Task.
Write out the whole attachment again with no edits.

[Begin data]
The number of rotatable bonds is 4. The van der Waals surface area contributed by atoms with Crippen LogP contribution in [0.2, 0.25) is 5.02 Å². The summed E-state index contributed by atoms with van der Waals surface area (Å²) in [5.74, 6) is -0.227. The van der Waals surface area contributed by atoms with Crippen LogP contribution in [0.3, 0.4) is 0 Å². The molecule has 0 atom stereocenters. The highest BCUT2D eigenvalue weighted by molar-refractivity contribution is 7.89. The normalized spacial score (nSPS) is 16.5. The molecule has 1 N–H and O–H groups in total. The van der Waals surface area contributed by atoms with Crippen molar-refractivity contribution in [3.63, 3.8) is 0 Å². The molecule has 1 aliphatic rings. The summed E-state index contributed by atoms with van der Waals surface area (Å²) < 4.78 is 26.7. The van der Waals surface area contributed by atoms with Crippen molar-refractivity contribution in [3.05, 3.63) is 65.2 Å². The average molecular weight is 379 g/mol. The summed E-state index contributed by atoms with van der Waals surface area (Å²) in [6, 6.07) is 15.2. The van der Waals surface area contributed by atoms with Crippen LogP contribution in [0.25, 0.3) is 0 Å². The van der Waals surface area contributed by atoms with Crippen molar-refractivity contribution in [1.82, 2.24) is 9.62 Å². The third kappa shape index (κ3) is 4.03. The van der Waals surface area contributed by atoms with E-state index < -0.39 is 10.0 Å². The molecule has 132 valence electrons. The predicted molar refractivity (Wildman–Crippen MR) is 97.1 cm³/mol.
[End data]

The number of rotatable bonds is 4. The van der Waals surface area contributed by atoms with Crippen LogP contribution in [0.2, 0.25) is 5.02 Å². The summed E-state index contributed by atoms with van der Waals surface area (Å²) in [5.74, 6) is -0.227. The van der Waals surface area contributed by atoms with Crippen LogP contribution in [0.3, 0.4) is 0 Å². The molecule has 0 atom stereocenters. The highest BCUT2D eigenvalue weighted by molar-refractivity contribution is 7.89. The normalized spacial score (nSPS) is 16.5. The molecule has 1 N–H and O–H groups in total. The van der Waals surface area contributed by atoms with Crippen molar-refractivity contribution in [3.63, 3.8) is 0 Å². The molecule has 1 aliphatic rings. The summed E-state index contributed by atoms with van der Waals surface area (Å²) < 4.78 is 26.7. The van der Waals surface area contributed by atoms with Crippen molar-refractivity contribution in [3.05, 3.63) is 65.2 Å². The average molecular weight is 379 g/mol. The summed E-state index contributed by atoms with van der Waals surface area (Å²) in [6, 6.07) is 15.2. The van der Waals surface area contributed by atoms with Crippen LogP contribution in [0.25, 0.3) is 0 Å². The van der Waals surface area contributed by atoms with Crippen molar-refractivity contribution in [1.82, 2.24) is 9.62 Å². The third kappa shape index (κ3) is 4.03. The van der Waals surface area contributed by atoms with E-state index < -0.39 is 10.0 Å². The molecule has 132 valence electrons. The predicted molar refractivity (Wildman–Crippen MR) is 97.1 cm³/mol.